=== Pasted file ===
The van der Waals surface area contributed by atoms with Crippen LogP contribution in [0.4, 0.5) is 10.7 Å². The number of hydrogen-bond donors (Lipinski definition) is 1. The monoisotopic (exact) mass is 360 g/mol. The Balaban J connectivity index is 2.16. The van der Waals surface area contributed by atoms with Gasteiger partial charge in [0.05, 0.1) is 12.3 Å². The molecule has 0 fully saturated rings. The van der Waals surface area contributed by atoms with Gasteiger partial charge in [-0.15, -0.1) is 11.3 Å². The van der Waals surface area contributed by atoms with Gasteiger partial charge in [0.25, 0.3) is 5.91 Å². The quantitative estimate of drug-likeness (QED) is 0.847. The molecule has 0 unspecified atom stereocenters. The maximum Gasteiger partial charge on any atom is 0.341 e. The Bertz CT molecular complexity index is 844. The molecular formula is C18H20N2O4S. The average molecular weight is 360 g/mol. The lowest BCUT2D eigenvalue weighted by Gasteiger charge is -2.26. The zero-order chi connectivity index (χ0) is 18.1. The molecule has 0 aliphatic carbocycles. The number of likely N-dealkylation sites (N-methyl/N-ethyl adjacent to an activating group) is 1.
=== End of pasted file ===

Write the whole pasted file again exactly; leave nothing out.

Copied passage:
The van der Waals surface area contributed by atoms with Crippen LogP contribution in [0.4, 0.5) is 10.7 Å². The number of hydrogen-bond donors (Lipinski definition) is 1. The monoisotopic (exact) mass is 360 g/mol. The Balaban J connectivity index is 2.16. The van der Waals surface area contributed by atoms with Gasteiger partial charge in [0.05, 0.1) is 12.3 Å². The molecule has 0 fully saturated rings. The van der Waals surface area contributed by atoms with Gasteiger partial charge in [-0.15, -0.1) is 11.3 Å². The van der Waals surface area contributed by atoms with Gasteiger partial charge in [0.25, 0.3) is 5.91 Å². The quantitative estimate of drug-likeness (QED) is 0.847. The molecule has 0 unspecified atom stereocenters. The maximum Gasteiger partial charge on any atom is 0.341 e. The Bertz CT molecular complexity index is 844. The molecular formula is C18H20N2O4S. The average molecular weight is 360 g/mol. The lowest BCUT2D eigenvalue weighted by Gasteiger charge is -2.26. The zero-order chi connectivity index (χ0) is 18.1. The molecule has 0 aliphatic carbocycles. The number of likely N-dealkylation sites (N-methyl/N-ethyl adjacent to an activating group) is 1.